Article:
It was encouraging to see Hawaii's top leadership gathered at the state Capitol auditorium this week to support the Aloha+ Challenge initiative, a set of ambitious goals to make life in Hawaii more sustainable.
The two-week series of hearings aimed at giving the federal government guidance on the issue of Hawaiian sovereignty have ended, stirring many emotional, largely thoughtful responses to the questions posed by a panel of the U.S. Department of the Interior (DOI).
The 9th U.S. Circuit Court of Appeals said it best, in upholding Honolulu's ban on aerial advertising in 2006: "Few things can damage the distinctive character of a scenic view faster than a large moving sign pulled through the center of the field of that vision."
The U.S. Surgeon General describes tobacco use as a pediatric epidemic. Eighty-eight percent of adults who smoke every day picked up the addictive, deadly habit before they turned 18, according to the 2012 report "Preventing Tobacco Use Among Youth and Young Adults."
Hawaii was a vanguard state in the medical-marijuana movement, but soon dropped behind others in the development of drug dispensaries. That may have been a lucky break, in that Hawaii can now capitalize on the lessons learned in other jurisdictions.
Americans revel in the Fourth of July as a relaxed, joyous celebration of the nation's birthday. No gifts to buy, no pressure, only food, fun and fireworks. Hawaii's sun-drenched beauty only adds to the day's enjoyment.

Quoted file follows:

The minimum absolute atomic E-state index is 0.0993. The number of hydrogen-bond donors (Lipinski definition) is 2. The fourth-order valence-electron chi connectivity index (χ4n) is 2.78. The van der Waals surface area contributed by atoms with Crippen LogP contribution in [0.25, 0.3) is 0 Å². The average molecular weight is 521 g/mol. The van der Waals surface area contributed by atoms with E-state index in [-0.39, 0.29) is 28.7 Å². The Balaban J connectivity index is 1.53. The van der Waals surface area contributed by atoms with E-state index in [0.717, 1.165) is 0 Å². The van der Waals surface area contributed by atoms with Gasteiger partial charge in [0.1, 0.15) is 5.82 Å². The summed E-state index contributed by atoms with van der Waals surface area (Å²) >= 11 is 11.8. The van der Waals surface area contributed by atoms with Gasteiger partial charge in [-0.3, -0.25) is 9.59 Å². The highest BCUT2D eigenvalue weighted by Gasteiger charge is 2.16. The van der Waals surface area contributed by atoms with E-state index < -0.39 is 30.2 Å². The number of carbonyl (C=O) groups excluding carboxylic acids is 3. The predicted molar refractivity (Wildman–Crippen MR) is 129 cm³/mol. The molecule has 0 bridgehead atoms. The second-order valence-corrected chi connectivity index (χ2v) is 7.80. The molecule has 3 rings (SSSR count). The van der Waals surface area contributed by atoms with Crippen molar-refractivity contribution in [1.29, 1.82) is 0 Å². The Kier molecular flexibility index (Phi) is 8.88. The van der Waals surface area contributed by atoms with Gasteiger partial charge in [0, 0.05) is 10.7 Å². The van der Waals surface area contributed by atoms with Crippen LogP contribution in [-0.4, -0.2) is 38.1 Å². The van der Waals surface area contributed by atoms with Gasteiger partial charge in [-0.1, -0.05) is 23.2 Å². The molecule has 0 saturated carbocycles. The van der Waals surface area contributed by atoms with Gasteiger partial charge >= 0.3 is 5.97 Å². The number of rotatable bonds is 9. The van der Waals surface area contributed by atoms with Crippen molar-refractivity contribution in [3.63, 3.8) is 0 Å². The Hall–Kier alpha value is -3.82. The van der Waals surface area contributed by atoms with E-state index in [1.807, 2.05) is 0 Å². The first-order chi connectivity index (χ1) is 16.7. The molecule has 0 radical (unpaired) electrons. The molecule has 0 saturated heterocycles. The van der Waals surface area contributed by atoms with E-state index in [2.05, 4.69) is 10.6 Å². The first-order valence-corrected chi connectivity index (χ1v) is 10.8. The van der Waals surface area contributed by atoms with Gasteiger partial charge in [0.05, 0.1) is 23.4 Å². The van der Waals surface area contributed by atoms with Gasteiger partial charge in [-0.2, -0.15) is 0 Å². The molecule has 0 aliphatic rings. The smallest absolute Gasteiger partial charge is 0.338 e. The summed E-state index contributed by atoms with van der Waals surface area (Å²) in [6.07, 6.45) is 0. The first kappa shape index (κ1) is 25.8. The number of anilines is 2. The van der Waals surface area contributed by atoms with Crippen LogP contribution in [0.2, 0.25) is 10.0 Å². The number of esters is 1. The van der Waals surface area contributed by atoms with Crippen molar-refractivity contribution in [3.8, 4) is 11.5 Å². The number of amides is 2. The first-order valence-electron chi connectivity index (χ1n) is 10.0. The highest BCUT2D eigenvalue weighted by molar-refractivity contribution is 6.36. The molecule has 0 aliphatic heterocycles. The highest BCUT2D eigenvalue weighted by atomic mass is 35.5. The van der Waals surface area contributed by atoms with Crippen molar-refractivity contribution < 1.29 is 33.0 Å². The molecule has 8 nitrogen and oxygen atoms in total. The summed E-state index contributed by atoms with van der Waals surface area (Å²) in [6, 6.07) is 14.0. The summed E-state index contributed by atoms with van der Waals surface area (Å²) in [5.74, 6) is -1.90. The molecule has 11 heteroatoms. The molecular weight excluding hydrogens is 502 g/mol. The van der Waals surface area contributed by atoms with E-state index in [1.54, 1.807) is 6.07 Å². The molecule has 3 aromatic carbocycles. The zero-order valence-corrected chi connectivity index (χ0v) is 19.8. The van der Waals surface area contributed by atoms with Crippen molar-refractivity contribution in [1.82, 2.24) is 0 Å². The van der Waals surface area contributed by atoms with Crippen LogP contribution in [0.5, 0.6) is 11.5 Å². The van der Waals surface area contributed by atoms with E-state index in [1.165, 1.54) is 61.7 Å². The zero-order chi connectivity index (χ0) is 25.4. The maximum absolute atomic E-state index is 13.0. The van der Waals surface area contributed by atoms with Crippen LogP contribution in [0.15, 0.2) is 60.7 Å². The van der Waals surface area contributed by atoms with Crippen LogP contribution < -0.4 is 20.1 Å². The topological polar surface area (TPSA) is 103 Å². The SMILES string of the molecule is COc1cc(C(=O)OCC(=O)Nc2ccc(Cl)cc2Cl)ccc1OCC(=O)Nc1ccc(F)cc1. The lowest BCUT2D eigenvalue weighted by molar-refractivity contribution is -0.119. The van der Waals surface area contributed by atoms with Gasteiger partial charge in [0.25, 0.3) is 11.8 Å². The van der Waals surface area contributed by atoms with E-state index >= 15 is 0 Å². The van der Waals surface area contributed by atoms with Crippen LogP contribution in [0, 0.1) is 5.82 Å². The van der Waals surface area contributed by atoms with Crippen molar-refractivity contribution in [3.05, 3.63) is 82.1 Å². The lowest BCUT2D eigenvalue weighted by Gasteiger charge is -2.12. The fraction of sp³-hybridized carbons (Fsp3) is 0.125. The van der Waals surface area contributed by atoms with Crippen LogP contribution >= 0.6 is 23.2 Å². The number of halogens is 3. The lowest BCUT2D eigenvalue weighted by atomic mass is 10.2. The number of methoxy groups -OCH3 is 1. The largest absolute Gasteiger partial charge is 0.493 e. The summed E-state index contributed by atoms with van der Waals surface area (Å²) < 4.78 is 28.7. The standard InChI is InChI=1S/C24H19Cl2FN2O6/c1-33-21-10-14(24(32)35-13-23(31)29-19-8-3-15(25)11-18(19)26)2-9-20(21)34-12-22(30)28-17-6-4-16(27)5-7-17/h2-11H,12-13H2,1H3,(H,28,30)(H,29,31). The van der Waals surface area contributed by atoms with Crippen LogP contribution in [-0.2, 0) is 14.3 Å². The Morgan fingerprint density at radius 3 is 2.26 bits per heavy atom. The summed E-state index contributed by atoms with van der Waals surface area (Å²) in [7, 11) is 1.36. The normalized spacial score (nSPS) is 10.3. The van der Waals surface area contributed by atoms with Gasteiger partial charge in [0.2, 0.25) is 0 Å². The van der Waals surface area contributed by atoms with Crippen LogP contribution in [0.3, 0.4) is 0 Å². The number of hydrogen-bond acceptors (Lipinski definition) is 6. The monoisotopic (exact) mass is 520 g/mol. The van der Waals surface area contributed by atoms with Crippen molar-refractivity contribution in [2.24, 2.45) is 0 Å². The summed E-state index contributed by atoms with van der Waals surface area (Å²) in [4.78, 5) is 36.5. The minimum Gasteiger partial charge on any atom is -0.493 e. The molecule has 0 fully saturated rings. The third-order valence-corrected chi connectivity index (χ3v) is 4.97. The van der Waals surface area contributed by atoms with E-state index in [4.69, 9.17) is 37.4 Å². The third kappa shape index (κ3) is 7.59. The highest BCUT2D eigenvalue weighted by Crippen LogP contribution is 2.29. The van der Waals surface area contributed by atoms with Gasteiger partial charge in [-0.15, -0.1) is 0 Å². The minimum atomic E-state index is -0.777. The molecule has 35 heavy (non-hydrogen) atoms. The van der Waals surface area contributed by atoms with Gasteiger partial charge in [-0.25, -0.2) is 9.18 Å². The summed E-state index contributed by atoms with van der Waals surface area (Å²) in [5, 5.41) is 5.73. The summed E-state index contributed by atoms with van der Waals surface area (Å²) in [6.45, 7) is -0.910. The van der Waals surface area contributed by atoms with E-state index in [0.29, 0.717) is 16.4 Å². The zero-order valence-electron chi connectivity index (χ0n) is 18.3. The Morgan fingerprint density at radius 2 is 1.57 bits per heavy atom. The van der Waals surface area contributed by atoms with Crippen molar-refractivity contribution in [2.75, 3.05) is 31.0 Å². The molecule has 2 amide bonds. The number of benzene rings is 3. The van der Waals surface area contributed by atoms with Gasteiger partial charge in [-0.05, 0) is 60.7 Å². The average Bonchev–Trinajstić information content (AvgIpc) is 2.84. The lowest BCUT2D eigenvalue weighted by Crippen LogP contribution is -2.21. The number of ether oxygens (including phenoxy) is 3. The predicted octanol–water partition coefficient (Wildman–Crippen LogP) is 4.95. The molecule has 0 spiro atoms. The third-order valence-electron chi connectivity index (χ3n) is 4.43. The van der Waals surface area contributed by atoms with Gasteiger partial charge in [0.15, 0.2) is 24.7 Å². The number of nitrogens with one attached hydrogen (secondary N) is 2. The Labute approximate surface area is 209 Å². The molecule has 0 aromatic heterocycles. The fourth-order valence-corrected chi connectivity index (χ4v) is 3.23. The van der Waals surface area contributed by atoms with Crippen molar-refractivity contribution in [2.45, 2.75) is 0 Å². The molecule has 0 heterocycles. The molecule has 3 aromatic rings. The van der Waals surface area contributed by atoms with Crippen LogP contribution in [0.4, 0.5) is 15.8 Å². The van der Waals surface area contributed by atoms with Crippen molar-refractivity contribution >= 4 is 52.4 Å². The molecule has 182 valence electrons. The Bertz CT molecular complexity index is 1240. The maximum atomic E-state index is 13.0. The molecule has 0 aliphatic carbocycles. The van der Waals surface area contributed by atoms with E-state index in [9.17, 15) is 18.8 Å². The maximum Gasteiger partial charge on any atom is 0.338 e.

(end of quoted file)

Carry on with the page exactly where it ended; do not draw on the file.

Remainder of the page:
Hawaii's appeal is undeniable, as alluring to down-and-outers who fantasize about a fresh start in paradise as it is to the tourists who arrive with plenty of cash and reliably return home after a week or so of fun in the sun.
The subtitle "A Plan for Restoration and Sustainment" appears on the cover of the draft Kawainui-Hamakua Complex Master Plan, the latest blueprint for proper management of an environmentally and culturally significant feature in Kailua.
Skilled-nursing facilities treat patients who are well enough to leave the hospital, but not well enough to go home. About 90 percent of such facilities in the United States also are certified as nursing homes, providing long-term care for an exceptionally vulnerable population of frail, elderly and disabled patients.
The Honolulu City Council is getting ahead of itself by attempting to expand the scope of a proposed anti-loitering ordinance that wisely would limit initial enforcement to the Waikiki Special District.
Gov. Neil Abercrombie has signaled that he might veto a bill that would require members of powerful state boards and commissions to file financial statements for public disclosure, which could reveal potential conflicts of interest.